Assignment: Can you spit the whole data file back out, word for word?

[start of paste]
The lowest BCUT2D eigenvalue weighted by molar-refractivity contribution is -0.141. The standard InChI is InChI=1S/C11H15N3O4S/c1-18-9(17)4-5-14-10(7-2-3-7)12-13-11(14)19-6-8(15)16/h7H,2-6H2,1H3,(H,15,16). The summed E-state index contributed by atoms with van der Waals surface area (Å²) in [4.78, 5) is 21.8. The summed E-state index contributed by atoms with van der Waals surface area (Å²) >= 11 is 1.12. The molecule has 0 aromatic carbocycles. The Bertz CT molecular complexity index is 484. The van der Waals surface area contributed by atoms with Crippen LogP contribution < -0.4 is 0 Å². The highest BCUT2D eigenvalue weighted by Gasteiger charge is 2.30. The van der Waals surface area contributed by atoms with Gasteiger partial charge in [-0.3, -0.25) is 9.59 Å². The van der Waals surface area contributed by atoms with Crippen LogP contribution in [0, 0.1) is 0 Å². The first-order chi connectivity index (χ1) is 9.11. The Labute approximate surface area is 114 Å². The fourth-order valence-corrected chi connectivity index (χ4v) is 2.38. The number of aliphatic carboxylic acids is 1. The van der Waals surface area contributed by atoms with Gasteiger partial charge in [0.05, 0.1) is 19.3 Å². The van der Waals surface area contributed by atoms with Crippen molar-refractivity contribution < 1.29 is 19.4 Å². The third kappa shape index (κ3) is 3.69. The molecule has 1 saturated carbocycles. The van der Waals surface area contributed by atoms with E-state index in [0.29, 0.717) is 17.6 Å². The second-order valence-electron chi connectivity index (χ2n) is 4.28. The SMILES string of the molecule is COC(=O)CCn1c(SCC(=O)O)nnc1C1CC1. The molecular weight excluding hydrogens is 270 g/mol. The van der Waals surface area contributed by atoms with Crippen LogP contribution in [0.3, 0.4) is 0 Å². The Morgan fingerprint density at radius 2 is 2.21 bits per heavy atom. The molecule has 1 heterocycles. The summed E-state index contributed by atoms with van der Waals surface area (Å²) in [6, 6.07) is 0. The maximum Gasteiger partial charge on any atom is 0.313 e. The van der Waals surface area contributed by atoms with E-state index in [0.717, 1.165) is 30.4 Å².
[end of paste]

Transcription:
The lowest BCUT2D eigenvalue weighted by molar-refractivity contribution is -0.141. The standard InChI is InChI=1S/C11H15N3O4S/c1-18-9(17)4-5-14-10(7-2-3-7)12-13-11(14)19-6-8(15)16/h7H,2-6H2,1H3,(H,15,16). The summed E-state index contributed by atoms with van der Waals surface area (Å²) in [4.78, 5) is 21.8. The summed E-state index contributed by atoms with van der Waals surface area (Å²) >= 11 is 1.12. The molecule has 0 aromatic carbocycles. The Bertz CT molecular complexity index is 484. The van der Waals surface area contributed by atoms with Crippen LogP contribution < -0.4 is 0 Å². The highest BCUT2D eigenvalue weighted by Gasteiger charge is 2.30. The van der Waals surface area contributed by atoms with Gasteiger partial charge in [-0.3, -0.25) is 9.59 Å². The van der Waals surface area contributed by atoms with Crippen LogP contribution in [0, 0.1) is 0 Å². The first-order chi connectivity index (χ1) is 9.11. The Labute approximate surface area is 114 Å². The fourth-order valence-corrected chi connectivity index (χ4v) is 2.38. The number of aliphatic carboxylic acids is 1. The van der Waals surface area contributed by atoms with Gasteiger partial charge in [0.05, 0.1) is 19.3 Å². The van der Waals surface area contributed by atoms with Crippen molar-refractivity contribution < 1.29 is 19.4 Å². The third kappa shape index (κ3) is 3.69. The molecule has 1 saturated carbocycles. The van der Waals surface area contributed by atoms with E-state index in [0.29, 0.717) is 17.6 Å². The second-order valence-electron chi connectivity index (χ2n) is 4.28. The SMILES string of the molecule is COC(=O)CCn1c(SCC(=O)O)nnc1C1CC1. The molecular weight excluding hydrogens is 270 g/mol. The van der Waals surface area contributed by atoms with Crippen LogP contribution in [0.3, 0.4) is 0 Å². The Morgan fingerprint density at radius 2 is 2.21 bits per heavy atom. The molecule has 1 heterocycles. The summed E-state index contributed by atoms with van der Waals surface area (Å²) in [6, 6.07) is 0. The maximum Gasteiger partial charge on any atom is 0.313 e. The van der Waals surface area contributed by atoms with E-state index in [0.717, 1.165) is 30.4 Å².